Deferring some portion of the deal consideration through an earn-out—tied to certain performance metrics for the target business post-closing—is common practice in asset manager acquisitions. Depending on the nature of the target business, and the type of assets its clients or funds are invested in, earn-outs tend to be tied to changes over a certain time period after closing, using metrics such as AUM, run-rate revenues (“RRR”), profitability, or a combination of these factors. These metrics, in turn, are often based on complex calculations which may or may not account for factors such as client in-flows and outflows, market movements, or other changes in underlying asset values, or which may contemplate thresholds above or below which certain changes will not be taken into account. Considerations for earn-outs in crypto-asset management deals include:

  • Deals may allocate more deal consideration to the earn-out than to an up-front payment. In addition, given the inherent volatility and lack of visibility in crypto asset markets, parties may be inclined to delay earn-outs over a longer period of time following the closing.
  • At the same time, parties should be careful about the extent to which earn-out payments are tied to changes in asset values. Given the volatility in crypto asset prices—and the potential uncertainty in the values of illiquid crypto assets—metrics tied to client retention or flows, or RRR metrics that disregard changes in AUM based on market movements, may be preferable.
  • Parties should be cautious when using metrics that take into account client out-flows if a manager has imposed limitations on withdrawals or redemptions. In those situations, any historical withdrawal/redemption rate may not reflect what may come when these restrictions are lifted.
  • Parties should continue to focus on post-closing buyer covenants intended to support achievement of the earn-out metrics. Sellers will likely push for more control over decisions on matters such as rate changes or personnel moves that could affect the business given their increased “skin in the game.” At the same time, uncertainty about the future will likely compel buyers to insist on flexibility to manage the business as they deem appropriate as circumstances change.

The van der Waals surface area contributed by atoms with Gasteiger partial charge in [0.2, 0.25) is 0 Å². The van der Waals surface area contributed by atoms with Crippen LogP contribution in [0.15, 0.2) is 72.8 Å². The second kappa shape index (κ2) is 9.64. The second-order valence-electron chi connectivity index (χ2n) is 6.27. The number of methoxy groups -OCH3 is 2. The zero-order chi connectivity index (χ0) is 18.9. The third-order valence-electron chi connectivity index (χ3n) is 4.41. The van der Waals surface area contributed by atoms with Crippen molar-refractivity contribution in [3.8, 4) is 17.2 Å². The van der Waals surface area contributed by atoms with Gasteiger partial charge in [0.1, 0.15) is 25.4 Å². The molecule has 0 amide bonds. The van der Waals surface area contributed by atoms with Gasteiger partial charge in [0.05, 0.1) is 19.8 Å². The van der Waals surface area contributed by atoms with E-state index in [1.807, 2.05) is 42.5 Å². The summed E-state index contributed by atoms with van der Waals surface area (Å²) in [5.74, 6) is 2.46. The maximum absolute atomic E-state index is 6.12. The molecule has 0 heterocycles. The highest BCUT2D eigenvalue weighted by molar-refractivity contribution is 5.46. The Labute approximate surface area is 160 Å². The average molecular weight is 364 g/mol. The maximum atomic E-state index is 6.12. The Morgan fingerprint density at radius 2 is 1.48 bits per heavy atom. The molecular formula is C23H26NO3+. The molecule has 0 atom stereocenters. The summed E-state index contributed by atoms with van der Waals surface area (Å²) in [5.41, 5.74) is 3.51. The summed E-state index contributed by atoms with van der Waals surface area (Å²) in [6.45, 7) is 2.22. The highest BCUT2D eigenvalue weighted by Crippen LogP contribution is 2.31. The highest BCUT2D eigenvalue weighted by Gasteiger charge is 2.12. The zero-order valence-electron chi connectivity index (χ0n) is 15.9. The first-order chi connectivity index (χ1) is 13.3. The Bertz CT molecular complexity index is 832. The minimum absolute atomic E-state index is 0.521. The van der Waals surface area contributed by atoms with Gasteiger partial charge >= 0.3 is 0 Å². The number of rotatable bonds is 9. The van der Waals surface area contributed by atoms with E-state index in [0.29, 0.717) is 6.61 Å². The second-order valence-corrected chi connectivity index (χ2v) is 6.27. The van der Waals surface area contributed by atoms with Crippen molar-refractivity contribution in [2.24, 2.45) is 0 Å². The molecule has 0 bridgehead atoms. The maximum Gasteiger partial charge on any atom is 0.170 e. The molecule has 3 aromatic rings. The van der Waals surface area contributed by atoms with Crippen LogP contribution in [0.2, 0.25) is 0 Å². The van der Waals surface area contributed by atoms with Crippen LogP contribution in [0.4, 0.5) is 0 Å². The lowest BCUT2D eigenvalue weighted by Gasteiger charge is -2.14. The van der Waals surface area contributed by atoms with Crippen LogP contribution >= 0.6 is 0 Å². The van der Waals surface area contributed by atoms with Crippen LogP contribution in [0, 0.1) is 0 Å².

Many of the issues likely to affect earn-out structuring may also come into play in negotiating purchase price adjustments. Purchase price adjustments in asset management transactions are often tied to, among other things, changes in the same kinds of metrics that are used to calculate earn-outs. Parties should be cautious about tying adjustments to calculations that will be overly influenced by changes in asset values. Changes in AUM, based on the significant volatility of liquid assets in the current environment, could give rise to surprises. In cases of businesses managing client accounts or assets invested in illiquid assets, the parties should be as prescriptive as possible about how those assets will be valued for purposes of the purchase price calculation, to the extent variations will be taken into account. Detailed methodologies, use of third-party valuation agents, and agreed-upon illustrative examples of their application will help avoid disputes.


The challenges relating to asset-valuation and volatility and unpredictable client behavior in the current environment are likely to also lead parties to focus on closing conditions tied to financial metrics and client retention. These kinds of closing conditions often interrelate with purchase price adjustments. For example, a purchase price adjustment may have a limit or a collar, but the buyer may be able to invoke a closing condition that's tied to a deterioration not captured by the purchase price adjustment in order to walk away from the deal. As with the considerations for earn-outs and purchase price adjustments, in the near term, parties may favor closing conditions tied to client retention and inflows or outflows, or to RRR or AUM metrics that disregard changes based on market movements or underlying asset values.


Bridging valuation gaps between buyers and sellers in deals is always one of the most challenging parts of a transaction. The tools outlined above can be valuable ways to narrow those gaps and help parties reach a mutually acceptable outcome.

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This Mayer Brown article provides information and comments on legal issues and developments of interest. The foregoing is not a comprehensive treatment of the subject matter covered and is not intended to provide legal advice. Readers should seek specific legal advice before taking any action with respect to the matters discussed herein.